Written by: Michael Den Boer on July 13th, 2005
Theatrical Release Date: Japan, April 19th, 1997
Director: Rokuro Mochizuki
Writer: Toshiyuki Morioka
Cast: Yoshio Harada, Reiko Kataoka, Sho Aikawa, Ko Kitamura
DVD released: July 26th, 2005
Approximate running time: 101 minutes
Aspect Ratio: 1.78:1 Anamorphic Widescreen
Sound: Dolby Digital 5.1 and Dolby Digital stereo
DVD Release: Artsmagic
Region Coding: Region 1 NTSC
Retail Price: $24.95
Noriyuki Kunihiro (Yoshio Harada) has most of life in prison for the killing two men while he was a Yakuza. He is quickly reunited with an old friend Naoto Tanigawa (Sho Aikawa) who offers Kunihiro a job with the Moyjing gang. Now a free man Kunihiro was to leave his past with the Yakuza behind him and respectfully declines his friends offer. Kunihiro briefly works in construction before finally accepting a job as driver for the Moyjing gang. It doesn’t take long before his past comes knocking and he is asked to help rescue the two men he dropped off who are now being held hostage by a rival gang who refuses to pay their debt. Kunihiro is able to get the men back safely and his bosses money back which only adds to his legend. Later that evening while at a piano bar in which the Moyjing gang is holding a party in his honor he meets a pianist Asako Hino (Reiko Kataoka) who he falls in love with. Asako convinces Kunihiro to help her buy a gun to help carry out revenge against pervert who has taken erotic photos of her. The man has a brother who is a member of a rival gang and to appease them for Kunihiro actions they banish him forever from the world of the Yakuza. Now that he is free of any Yakuza ties will Kunihiro find happiness with Asako or will he Yakuza past continue to haunt him?
Rokuro Mochizuki began his career directing pink films before moving into hardcore pornographic films. By the early 1990’s Mochizuki would shift into more mainstream films like Another Lonely Hitman and Onibi the Fire Within throughout the 1990’s. In recent years has went back to making hardcore pornographic films after the collapse of his production company.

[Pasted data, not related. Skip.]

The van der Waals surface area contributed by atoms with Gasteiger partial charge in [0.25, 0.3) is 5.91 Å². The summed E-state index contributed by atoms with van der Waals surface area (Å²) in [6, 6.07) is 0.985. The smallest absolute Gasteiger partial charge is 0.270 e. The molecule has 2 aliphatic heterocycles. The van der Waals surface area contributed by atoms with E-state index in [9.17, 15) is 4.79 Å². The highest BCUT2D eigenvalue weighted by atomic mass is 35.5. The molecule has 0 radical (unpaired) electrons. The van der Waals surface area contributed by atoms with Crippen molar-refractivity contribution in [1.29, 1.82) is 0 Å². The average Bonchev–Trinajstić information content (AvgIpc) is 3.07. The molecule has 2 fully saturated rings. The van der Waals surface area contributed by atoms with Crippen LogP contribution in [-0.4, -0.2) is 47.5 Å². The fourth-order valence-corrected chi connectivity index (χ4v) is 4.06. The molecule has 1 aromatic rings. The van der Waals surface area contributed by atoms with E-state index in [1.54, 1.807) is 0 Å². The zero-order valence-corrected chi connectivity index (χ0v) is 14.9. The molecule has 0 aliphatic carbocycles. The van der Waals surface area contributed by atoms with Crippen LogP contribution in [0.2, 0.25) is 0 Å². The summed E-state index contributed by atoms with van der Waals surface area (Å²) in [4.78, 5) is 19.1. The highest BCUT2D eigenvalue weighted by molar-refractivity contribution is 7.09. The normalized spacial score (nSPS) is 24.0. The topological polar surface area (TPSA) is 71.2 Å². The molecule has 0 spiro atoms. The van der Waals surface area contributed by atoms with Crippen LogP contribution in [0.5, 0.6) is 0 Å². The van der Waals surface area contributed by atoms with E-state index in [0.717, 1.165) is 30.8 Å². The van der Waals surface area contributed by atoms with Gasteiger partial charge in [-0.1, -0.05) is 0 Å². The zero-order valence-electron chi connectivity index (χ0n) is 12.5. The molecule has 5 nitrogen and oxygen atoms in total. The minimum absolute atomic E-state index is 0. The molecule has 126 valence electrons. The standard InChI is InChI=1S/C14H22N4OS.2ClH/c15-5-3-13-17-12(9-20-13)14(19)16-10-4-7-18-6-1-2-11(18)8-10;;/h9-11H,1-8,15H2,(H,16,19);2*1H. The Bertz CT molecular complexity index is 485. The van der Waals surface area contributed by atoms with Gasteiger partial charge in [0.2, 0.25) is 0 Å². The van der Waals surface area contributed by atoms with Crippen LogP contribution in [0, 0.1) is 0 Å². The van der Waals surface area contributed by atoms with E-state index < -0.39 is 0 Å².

While most director’s bombard us with flashy visuals and rapid fire editing they stray away from building up their characters into something more then one dimensional. Rokuro Mochizuki’s stripped down style is in direct contrast with what is currently in vogue. He takes the basic elements of the Yakuza genre and tightens them up to their barest essentials with the main focus being of the journey of his characters. His dedication to the development of his characters adds to the believability of their actions. Onibi: The Fire Within is filled with symbolic imagery like the abandon van that we see Kunihiro get into at the beginning of the film and he returns to this same van near the end of the film. Through subtle actions like this Rokuro Mochizuki tells us that Kunihiro after all of his attempts to the world of the Yakuza behind has come full circle to complete his destiny. Yoshio Harada often low key performance as Kunihiro holds this piece together as he is able to balance the characters darker side without losing the sympathy of the audience. Rokuro Mochizuki perfectly mixes the elements of a love story with the backdrop of a Yakuza film. It is also Asako’s love in the end that ultimately lights The Fire within Kunihiro who has been trying desperately to control his rage. Even though I was not that impressed with another one of Rokuro Mochizuki’s Yakuza films Another Lonely Hitman I found Onibi: The Fire Within to be an extremely satisfying film that is filled with poetic imagery and tragic performances. Overall the acting is superb and Rokuro Mochizuki’s directing is solid.
Artsmagic presents Onibi: The Fire Within in an anamorphic widescreen that preserves its original 1.78.:1 aspect ratio. The image offers solid black levels and the colors look nicely saturated through out. There are no problems with compression and edge enhancement is kept to a minimum, still nothing that ever becomes too distracting. The image looks soft at times mostly during darker scenes and grain is kept to a minimum. This DVD offers two audio options a Dolby Digital 5.1 and Dolby Digital stereo mixes both are in the films original native language Japanese. Overall both audio tracks are in great shape with no problems with hiss or distortion with Dolby Digital 5.1 getting the slight edge for its fuller sound. The dialog is clean as it is always easy to understand. The effects and music are evenly balanced as they never distort or drown out the dialog. English subtitles have been included that are easy to follow and understand.
Extras for this release include bios & filmographies for all the major cast and crew. These bios are well written giving an insightful overview of the cast and crew. Other extras include a thirty minute interview with the films director Rokuro Mochizuki who discusses the origins of Onibi: The Fire Within like how he based the lead on a real life killer. He also discusses some of the problems he ran into during production and working with the cast. Overall it is another interesting interview with Rokuro Mochizuki that offers an in depth look into the man and his working process. Rounding out the extras is an audio commentary track with Midnight Eye’s Tom Mes. Once again he comes through with a wealth of knowledge and interesting tidbits. Artsmagic has put together another solid DVD release that is loaded with a wealth of extras. Onibi: The Fire Within expands and perfects themes first explored in Another Lonely Hitman making it Rokuro Mochizuki most fully realized film to date, highly recommended.